The latter speech had, at the time of writing, received 94,383 views on Facebook, suggesting that ‘truth’ – honest opinion – is not a frequent caller at Turtle Bay. Diplomacy and deal-making are the modi operandi, as states are intensely aware of the political costs of falling out with their allies.
This is a necessary evil. The rules-based international order depends on states abiding by self-imposed laws – from upholding human rights to respecting state sovereignty. Freezing out a state because it fails to comply with a certain provision of international law could result in a UN that is reserved for the obedient few. This would be damaging for the UN’s legitimacy and universality.
However, a balance must be struck. In the run-up to the appointment of a new Secretary-General, UNA-UK asked its supporters which quality they felt was most important in the next UN chief. Top of the list was “speak truth to power”, suggesting that in order to serve “we the peoples”, the UN must reconcile its reliance on co-operation with its duty to hold states to account. With a new Secretary-General who has been an outspoken advocate for the vulnerable, there’s reason to hope that others will follow Zeid’s lead.
Emma Briant is a Lecturer in Journalism Studies at the University of Sheffield and co-author of Bad News for Refugees
The far right has become emboldened. This year, we have seen coverage of refugees and migrants – already extremely negative – stoop to new lows amid the hateful rhetoric and misinformation during the Brexit media campaign. With the executive chairman of the so-called ‘alt-right’ website Breitbart News now in the White House as Donald Trump’s chief strategist, extreme narratives are likely to gain even greater power and legitimacy.
Hateful propaganda has led many to question whether we have suddenly plunged into a ‘post-truth’ world. Sadly, this overlooks the reality that fact-free news, selective and misleading coverage, and fearmongering are not new. We have already seen its dangerous consequences: the increase in hate crimes in the UK since the EU referendum and Nazi graffiti in the US following Trump’s election.
It is therefore vital that the media also tell stories of generosity and compassion, and highlight the positive narrative of successful refugee journeys and how they contribute to the communities that host them. Reporting of integration difficulties should be accompanied by integration successes, and questions to policy-makers on how to replicate them.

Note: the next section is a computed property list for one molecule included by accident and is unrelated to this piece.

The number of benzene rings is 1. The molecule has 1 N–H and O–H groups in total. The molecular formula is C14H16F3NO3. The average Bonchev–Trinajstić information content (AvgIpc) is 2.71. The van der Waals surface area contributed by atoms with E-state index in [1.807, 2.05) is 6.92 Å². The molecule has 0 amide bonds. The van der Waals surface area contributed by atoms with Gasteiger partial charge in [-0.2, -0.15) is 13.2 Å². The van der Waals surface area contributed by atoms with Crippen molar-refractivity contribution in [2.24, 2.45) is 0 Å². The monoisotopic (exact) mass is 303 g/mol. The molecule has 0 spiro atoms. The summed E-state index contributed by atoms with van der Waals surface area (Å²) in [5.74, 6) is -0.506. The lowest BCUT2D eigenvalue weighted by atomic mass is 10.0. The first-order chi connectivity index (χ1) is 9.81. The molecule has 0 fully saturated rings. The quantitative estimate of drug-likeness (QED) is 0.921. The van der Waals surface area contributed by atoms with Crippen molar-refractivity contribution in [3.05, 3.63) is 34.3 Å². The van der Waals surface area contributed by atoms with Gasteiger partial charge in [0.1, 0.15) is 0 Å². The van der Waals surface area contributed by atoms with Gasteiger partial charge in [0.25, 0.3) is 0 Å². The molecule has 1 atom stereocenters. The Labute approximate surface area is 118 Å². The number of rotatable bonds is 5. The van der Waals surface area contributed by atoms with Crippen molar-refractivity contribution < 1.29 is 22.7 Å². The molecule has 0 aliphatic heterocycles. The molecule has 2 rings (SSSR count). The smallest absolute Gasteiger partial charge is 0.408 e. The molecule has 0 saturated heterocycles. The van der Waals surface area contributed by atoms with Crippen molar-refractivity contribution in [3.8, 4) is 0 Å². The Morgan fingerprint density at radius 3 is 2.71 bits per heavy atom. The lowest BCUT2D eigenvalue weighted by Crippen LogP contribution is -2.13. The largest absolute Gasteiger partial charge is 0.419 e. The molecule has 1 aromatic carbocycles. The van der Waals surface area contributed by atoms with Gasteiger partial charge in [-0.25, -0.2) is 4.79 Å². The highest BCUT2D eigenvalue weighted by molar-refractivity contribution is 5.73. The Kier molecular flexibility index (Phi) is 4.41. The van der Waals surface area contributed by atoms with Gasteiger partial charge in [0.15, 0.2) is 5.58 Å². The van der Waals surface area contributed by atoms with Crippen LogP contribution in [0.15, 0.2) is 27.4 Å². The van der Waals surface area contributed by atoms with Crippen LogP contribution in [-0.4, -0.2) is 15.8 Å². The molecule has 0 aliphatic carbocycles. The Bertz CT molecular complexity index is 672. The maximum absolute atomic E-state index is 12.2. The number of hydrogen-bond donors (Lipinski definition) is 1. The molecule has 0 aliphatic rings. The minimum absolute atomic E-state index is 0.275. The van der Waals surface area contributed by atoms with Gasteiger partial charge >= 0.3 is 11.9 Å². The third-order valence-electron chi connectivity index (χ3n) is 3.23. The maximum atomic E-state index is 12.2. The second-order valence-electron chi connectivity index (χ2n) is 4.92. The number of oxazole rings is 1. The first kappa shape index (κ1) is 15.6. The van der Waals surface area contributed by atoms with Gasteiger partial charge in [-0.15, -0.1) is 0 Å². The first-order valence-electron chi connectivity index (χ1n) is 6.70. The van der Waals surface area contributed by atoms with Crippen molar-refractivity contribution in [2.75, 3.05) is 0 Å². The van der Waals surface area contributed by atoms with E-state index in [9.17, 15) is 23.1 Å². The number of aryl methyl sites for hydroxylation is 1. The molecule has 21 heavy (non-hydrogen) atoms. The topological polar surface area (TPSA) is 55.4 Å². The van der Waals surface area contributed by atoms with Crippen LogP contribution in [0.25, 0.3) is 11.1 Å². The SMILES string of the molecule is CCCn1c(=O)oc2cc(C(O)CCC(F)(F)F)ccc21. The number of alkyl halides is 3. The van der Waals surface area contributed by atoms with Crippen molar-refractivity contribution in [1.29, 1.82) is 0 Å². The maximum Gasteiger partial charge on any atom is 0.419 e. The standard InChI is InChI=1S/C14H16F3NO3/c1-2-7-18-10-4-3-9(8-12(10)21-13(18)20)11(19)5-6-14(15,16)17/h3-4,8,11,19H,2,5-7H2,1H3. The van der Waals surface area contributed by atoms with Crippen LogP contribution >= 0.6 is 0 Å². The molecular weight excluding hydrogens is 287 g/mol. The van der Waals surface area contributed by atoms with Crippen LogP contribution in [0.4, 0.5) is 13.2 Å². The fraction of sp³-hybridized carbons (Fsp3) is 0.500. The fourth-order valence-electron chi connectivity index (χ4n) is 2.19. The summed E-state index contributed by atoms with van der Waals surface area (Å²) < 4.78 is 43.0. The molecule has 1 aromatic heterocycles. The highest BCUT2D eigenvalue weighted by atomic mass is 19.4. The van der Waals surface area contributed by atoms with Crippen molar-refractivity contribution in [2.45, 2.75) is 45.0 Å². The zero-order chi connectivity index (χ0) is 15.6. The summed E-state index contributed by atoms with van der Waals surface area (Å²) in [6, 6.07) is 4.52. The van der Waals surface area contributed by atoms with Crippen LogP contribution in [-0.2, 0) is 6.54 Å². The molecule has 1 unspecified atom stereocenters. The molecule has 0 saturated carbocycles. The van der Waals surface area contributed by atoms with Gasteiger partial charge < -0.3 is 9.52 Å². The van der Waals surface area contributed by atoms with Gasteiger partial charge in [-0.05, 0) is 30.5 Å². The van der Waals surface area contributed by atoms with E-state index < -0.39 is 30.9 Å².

Social media campaigns can force mainstream outlets to cover absent issues (see #SomeoneTellCNN and #LetAymanReport). But these platforms have also been exploited. Marine Le Pen was quick to cheer Trump’s victory on Twitter, and the press quick to report on it, inflating her voice. She was then given a platform to speak on the BBC’s Andrew Marr Show on Remembrance Sunday. The normalisation of marginal and extreme views is becoming all too familiar. We urgently need to campaign for more balanced coverage or extremists will hijack the debate.
Professor Sir Robert Worcester KBE DL is the founder of MORI, a leading polling, public affairs and research company
If you go to the races, your eyes tell you which horse is ahead, which is behind, and which is likely to win. During elections, the polls are your eyes at the track. After Trump’s victory in the US and Brexit in the UK, many are asking: how could the polls get it so wrong? Answer: they didn’t. If two voters in a hundred in the swing states of Pennsylvania, Florida and Michigan had voted for Clinton, not Trump, she’d be President-elect. Again, two voters in a hundred voting ‘stay’, not ‘leave’, and Brexit would be dead. Both elections were that close.
Properly conducted public opinion polls are systematic and objective. It is when they get into the hands of spin doctors, and poll-naive journalists and pundits who have their own axes to grind, that they become a threat to democracy.
I’m sometimes asked if polls are “rigged” and I say “not if the polling organisation wants to stay in business." Pollsters have every incentive to get it right. The tools that they have to assess the state of the nation are limited by the laws of statistics, yet media expectations (and therefore people’s expectations) are that they are gospel, but if proved fallible, useless. Polls depend on what people say, and – despite the much-discussed phenomenon of "shy" Trumpists or Brexiteers – most people tell the truth.